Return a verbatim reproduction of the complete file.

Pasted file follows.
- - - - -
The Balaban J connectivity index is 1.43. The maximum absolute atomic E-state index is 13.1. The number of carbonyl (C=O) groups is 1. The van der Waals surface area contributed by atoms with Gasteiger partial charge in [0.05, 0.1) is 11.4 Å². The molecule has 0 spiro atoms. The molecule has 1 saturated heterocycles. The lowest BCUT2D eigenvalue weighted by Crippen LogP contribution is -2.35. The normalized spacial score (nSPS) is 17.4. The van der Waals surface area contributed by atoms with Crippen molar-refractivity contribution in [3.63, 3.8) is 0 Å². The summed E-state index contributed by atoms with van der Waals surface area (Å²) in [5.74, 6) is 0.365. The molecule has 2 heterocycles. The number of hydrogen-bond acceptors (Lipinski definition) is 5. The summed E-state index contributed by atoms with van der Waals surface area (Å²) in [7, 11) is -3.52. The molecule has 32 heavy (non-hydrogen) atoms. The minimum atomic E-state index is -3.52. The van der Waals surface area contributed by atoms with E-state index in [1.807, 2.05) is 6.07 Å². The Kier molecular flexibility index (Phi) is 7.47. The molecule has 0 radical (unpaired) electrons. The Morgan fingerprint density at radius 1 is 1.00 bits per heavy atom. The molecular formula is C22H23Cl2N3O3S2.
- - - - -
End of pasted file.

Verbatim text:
The Balaban J connectivity index is 1.43. The maximum absolute atomic E-state index is 13.1. The number of carbonyl (C=O) groups is 1. The van der Waals surface area contributed by atoms with Gasteiger partial charge in [0.05, 0.1) is 11.4 Å². The molecule has 0 spiro atoms. The molecule has 1 saturated heterocycles. The lowest BCUT2D eigenvalue weighted by Crippen LogP contribution is -2.35. The normalized spacial score (nSPS) is 17.4. The van der Waals surface area contributed by atoms with Crippen molar-refractivity contribution in [3.63, 3.8) is 0 Å². The summed E-state index contributed by atoms with van der Waals surface area (Å²) in [5.74, 6) is 0.365. The molecule has 2 heterocycles. The number of hydrogen-bond acceptors (Lipinski definition) is 5. The summed E-state index contributed by atoms with van der Waals surface area (Å²) in [7, 11) is -3.52. The molecule has 32 heavy (non-hydrogen) atoms. The minimum atomic E-state index is -3.52. The van der Waals surface area contributed by atoms with E-state index in [1.807, 2.05) is 6.07 Å². The Kier molecular flexibility index (Phi) is 7.47. The molecule has 0 radical (unpaired) electrons. The Morgan fingerprint density at radius 1 is 1.00 bits per heavy atom. The molecular formula is C22H23Cl2N3O3S2.